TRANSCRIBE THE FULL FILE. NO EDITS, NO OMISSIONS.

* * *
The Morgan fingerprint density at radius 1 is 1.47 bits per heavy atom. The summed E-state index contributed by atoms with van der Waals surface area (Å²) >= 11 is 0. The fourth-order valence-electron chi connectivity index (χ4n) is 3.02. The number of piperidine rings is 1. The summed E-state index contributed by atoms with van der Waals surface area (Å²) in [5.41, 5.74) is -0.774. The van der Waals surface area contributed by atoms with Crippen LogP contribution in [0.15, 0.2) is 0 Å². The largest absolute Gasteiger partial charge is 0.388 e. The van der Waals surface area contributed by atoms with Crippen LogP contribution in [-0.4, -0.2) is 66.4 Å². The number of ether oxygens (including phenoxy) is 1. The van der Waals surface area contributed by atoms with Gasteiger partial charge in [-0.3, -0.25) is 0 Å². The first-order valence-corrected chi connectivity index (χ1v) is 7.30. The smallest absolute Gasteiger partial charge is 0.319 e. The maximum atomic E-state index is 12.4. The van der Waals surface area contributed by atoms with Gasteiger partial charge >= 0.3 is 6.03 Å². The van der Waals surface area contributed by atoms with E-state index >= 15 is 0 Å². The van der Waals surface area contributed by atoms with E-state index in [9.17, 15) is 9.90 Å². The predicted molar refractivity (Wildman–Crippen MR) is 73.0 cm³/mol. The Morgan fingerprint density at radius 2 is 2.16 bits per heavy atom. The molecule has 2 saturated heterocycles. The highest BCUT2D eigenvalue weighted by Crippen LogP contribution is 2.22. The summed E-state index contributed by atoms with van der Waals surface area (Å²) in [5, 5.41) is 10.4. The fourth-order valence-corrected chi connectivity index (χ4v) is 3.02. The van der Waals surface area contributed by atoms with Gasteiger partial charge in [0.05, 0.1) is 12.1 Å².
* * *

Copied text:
The Morgan fingerprint density at radius 1 is 1.47 bits per heavy atom. The summed E-state index contributed by atoms with van der Waals surface area (Å²) >= 11 is 0. The fourth-order valence-electron chi connectivity index (χ4n) is 3.02. The number of piperidine rings is 1. The summed E-state index contributed by atoms with van der Waals surface area (Å²) in [5.41, 5.74) is -0.774. The van der Waals surface area contributed by atoms with Crippen LogP contribution in [0.15, 0.2) is 0 Å². The largest absolute Gasteiger partial charge is 0.388 e. The van der Waals surface area contributed by atoms with Crippen LogP contribution in [-0.4, -0.2) is 66.4 Å². The number of ether oxygens (including phenoxy) is 1. The van der Waals surface area contributed by atoms with Gasteiger partial charge in [-0.3, -0.25) is 0 Å². The first-order valence-corrected chi connectivity index (χ1v) is 7.30. The smallest absolute Gasteiger partial charge is 0.319 e. The maximum atomic E-state index is 12.4. The van der Waals surface area contributed by atoms with Gasteiger partial charge >= 0.3 is 6.03 Å². The van der Waals surface area contributed by atoms with E-state index >= 15 is 0 Å². The van der Waals surface area contributed by atoms with E-state index in [9.17, 15) is 9.90 Å². The predicted molar refractivity (Wildman–Crippen MR) is 73.0 cm³/mol. The Morgan fingerprint density at radius 2 is 2.16 bits per heavy atom. The molecule has 2 saturated heterocycles. The highest BCUT2D eigenvalue weighted by Crippen LogP contribution is 2.22. The summed E-state index contributed by atoms with van der Waals surface area (Å²) in [5, 5.41) is 10.4. The fourth-order valence-corrected chi connectivity index (χ4v) is 3.02. The van der Waals surface area contributed by atoms with Gasteiger partial charge in [0.05, 0.1) is 12.1 Å².